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Topic: Redox Half Reactions  (Read 6860 times)

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hihi123

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Redox Half Reactions
« on: May 20, 2005, 01:57:15 AM »
Here's the review question:

S + HNO3 ----> SO2 + NO + H2O

a) write the oxidation half reaction
b)write the reduction half reaction
c) write the balanced equation for the above reaction

I am having trouble assigning oxidation numbers, for I don't know whether to count NO3 as a polyatomic or an two separate elements

Donaldson Tan

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Re:Redox Half Reactions
« Reply #1 on: May 20, 2005, 02:00:55 AM »
consider HNO3 as H+ and NO3-

your oxidation reaction is: S -> SO2

whereas your reduction reaction is: NO3- -> NO

hope this helps in figuring out the mole/material balance
« Last Edit: May 20, 2005, 02:02:30 AM by geodome »
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hihi123

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Re:Redox Half Reactions
« Reply #2 on: May 20, 2005, 02:04:00 AM »
So how am I suppossed to figure out which element is reduced  if I dont split up NO3? Ah. Usually I can get these but this one is really confusing me.

Donaldson Tan

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Re:Redox Half Reactions
« Reply #3 on: May 20, 2005, 03:13:32 AM »
HNO3 is a strong mineral acid. it dissociates readily to yield those ions.

HNO3 -> H+ + NO3-

It takes some effort to read up and remember all this little intrinsic details during your course of study.
"Say you're in a [chemical] plant and there's a snake on the floor. What are you going to do? Call a consultant? Get a meeting together to talk about which color is the snake? Employees should do one thing: walk over there and you step on the friggin� snake." - Jean-Pierre Garnier, CEO of Glaxosmithkline, June 2006

hihi123

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Re:Redox Half Reactions
« Reply #4 on: May 20, 2005, 08:09:10 AM »
I understand that, but what im having trouble with is when I assign the oxidation numbers, I don't know if I should put a number for N and the O3. I know that S oxidizes, but i can't figure out the reduction

Garneck

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Re:Redox Half Reactions
« Reply #5 on: May 20, 2005, 09:59:39 AM »
I understand that, but what im having trouble with is when I assign the oxidation numbers, I don't know if I should put a number for N and the O3. I know that S oxidizes, but i can't figure out the reduction

Ok. What's the oxiadtion state of oxygen? -2, right?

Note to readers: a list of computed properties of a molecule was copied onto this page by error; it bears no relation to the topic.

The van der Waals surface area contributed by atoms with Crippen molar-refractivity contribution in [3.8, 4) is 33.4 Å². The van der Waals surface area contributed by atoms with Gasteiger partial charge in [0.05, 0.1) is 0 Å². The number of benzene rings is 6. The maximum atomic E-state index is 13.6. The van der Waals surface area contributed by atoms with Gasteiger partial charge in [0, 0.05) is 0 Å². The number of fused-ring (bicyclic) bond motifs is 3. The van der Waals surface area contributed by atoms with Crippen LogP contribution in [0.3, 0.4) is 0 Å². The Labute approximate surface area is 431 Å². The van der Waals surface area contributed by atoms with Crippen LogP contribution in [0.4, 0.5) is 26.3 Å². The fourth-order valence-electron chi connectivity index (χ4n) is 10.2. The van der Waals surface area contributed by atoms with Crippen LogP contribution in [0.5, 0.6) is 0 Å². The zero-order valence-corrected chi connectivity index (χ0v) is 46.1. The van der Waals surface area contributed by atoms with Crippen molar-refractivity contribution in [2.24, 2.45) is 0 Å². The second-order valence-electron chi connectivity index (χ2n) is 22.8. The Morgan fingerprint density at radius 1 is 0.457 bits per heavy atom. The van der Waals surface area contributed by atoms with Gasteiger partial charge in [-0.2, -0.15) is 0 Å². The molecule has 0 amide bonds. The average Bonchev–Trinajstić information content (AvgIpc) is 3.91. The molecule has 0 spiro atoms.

So you can count the oxidation state of nitrogen in NO3- in a simple equation:

N = x
O = -2

x + 3*(-2) = -1 (this is the charge of NO3-)
x -6 = -1
x = 5

so nitrogen is on +5

jdurg

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Re:Redox Half Reactions
« Reply #6 on: May 20, 2005, 02:15:24 PM »
Another little hint here is that the hydrogen and oxygen atoms in this reaction do not change their oxidation number.  Hydrogen remains as +1 and Oxygen stays at -2.  So if you just focus on the atoms that do change in oxidation number (Sulfur and Nitrogen), you'll be able to easily write out those half reactions.  Once you've written out the half reactions, you just balance those so that the number of electrons is equal.  This will then tell you how many sulfur atoms you need in the balanced equation and how many nitrogen atoms you will need.  From there, it becomes nice and easy.
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xiankai

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Re:Redox Half Reactions
« Reply #7 on: May 21, 2005, 06:47:04 AM »
in my school, i learned that oxidation and reduction can be defined in 4 types, gain/loss of hydrogen/oxygen/electron/oxidation number.

the gain of oxygen is supposed to be oxidation, while the loss is reduction. this is an easyn way to figure it out, without going into too much depth. but its just only the basic concept.
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Donaldson Tan

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Re:Redox Half Reactions
« Reply #8 on: May 21, 2005, 07:47:18 AM »
Oxidation is defined as gain of oxygen, or loss of electrons
Reduction is defined as loss of oxygen, or gain of electrons

Incorporating these 3 definitions, here are the three half equations to describe your reaction:

1. NO3- => NO + 2[
• ] + e

2. S + 2[
• ] => SO2

3. 2H+ + [
• ] + 2e => H2O

to combine and balance these 3 equations, you will need 4 sets of (1), 3 set of (2) and 2 set of (3). ie.

4H+ + 3S + 8[
• ] +  4NO3- + 4e => 4NO + 8[
• ] + 4e + 3SO2 + 2H2O

Cancelling the common terms on both reactant and product side, the net reaction is:
3S + 4HNO3 => 4NO + 3SO2 + 2H2O

« Last Edit: May 21, 2005, 07:47:47 AM by geodome »
"Say you're in a [chemical] plant and there's a snake on the floor. What are you going to do? Call a consultant? Get a meeting together to talk about which color is the snake? Employees should do one thing: walk over there and you step on the friggin� snake." - Jean-Pierre Garnier, CEO of Glaxosmithkline, June 2006